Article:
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What To Do After Your Personal Injury Claim Is Denied Due To A “Prior Injury”

What to Do After Your Personal Injury Claim Is Denied Due to a “Prior Injury”

Life comes with bumps and bruises.  The more you live it, the more likely you are to have injured yourself somewhere along the line.  And while those past pains often make for interesting stories, they can also be used against you when you are injured later.  If you’ve had a personal injury claim denied by an insurance company because of a prior injury, you should speak with a personal injury lawyer. You can still receive fair compensation if the new injury exacerbated (made worse) your pre-existing condition.   

Step One: Proving Negligence

Proving negligence requires proof of four elements – (1) duty, (2) breach, (3) causation, and (4) damages.

A. Duty and Breach

If someone owes you a duty of care, they have a responsibility to act toward you with vigilance, caution and prudence. For instance, everyone has a duty to exercise ordinary care while operating a vehicle.  A driver who runs a red light breaches his or her duty of ordinary care to other motorists.  If running the red light causes a crash, and the crash causes injury to an occupant of the other vehicle, then the injured person has a claim for negligence against the red-light runner.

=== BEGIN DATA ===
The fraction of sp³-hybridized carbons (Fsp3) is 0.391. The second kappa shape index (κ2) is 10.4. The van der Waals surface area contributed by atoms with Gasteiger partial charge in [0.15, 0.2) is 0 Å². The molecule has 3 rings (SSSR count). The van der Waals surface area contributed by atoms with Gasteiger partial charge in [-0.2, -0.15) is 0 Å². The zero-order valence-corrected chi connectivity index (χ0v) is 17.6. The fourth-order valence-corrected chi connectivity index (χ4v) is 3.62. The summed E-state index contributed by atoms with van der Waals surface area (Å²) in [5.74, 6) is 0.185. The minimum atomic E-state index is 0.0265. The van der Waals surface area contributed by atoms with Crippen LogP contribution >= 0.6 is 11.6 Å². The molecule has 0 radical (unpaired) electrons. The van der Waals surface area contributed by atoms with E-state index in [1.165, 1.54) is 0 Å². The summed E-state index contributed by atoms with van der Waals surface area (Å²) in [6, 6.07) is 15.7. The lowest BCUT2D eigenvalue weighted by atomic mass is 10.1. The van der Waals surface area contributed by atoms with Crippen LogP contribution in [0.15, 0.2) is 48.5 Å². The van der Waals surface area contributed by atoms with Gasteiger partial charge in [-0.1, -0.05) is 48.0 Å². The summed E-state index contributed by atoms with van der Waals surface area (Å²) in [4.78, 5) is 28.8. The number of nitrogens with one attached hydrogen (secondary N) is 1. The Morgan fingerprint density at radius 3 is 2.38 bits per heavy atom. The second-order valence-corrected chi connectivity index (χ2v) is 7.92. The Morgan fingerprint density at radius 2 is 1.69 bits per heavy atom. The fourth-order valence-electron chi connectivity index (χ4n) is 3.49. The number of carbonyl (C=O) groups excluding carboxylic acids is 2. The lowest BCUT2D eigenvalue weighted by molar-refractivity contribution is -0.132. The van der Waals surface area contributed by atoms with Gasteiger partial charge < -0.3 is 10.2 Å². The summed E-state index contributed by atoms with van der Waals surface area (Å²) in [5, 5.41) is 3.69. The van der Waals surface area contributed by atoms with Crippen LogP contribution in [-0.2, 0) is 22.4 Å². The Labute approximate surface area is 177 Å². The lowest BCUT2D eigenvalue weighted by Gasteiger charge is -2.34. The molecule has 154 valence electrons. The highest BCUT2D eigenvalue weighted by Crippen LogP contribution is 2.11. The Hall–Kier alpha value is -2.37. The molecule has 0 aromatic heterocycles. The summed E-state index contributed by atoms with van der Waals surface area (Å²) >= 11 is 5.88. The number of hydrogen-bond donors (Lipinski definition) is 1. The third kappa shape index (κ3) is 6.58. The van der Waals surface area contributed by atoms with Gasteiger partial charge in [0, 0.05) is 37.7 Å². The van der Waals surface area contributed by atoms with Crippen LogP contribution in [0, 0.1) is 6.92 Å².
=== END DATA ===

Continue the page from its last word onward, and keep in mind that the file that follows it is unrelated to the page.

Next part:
Other times, however, the “duty of care” is not so simple. For instance, say you are injured because you are at a neighbor’s barbecue when you get injured by a falling tree branch.  Was the tree healthy or dead and rotting?  If the owner of the property was “on notice” that the branch was likely to fall, it is likely that your neighbor breached his or her duty of care to you as an invited guest.

Acting negligently means failing to act toward others the way a reasonable or prudent person would in the same circumstances, or taking an action that a reasonable person would not take. A reasonable person, knowing that a particular tree branch posed a danger to those underneath, would not invite people over for a barbecue without removing the dangerous tree branch first.

B. Causation and Damages

The direct and proximate cause of an injury is sometimes called the “but for” cause: but for the negligence of the tree owner, you would not have been injured.  In other words, you can draw a direct connection between your injuries and the tree owner’s negligence – that is, failing to remove the rotting tree branch.  The longer the chain between the negligent act and your injury, however, the more difficult it will be to say the negligence was the proximate cause of your injury. 

This is typically discussed in terms of “foreseeability.”  Imagine the falling tree branch knocks over a mosquito torch-candle that starts a small fire by the propane grill, and the propane tank explodes and causes you severe burns.  Was it “reasonably foreseeable” that your neighbor’s failure to saw off the tree branch before the barbecue would end with you being severely burned by an exploding propane tank?   A personal injury lawyer can help you figure out the facts and circumstances of your case to answer the questions specific to your situation and determine whether the other person’s negligence was a proximate cause of your injuries.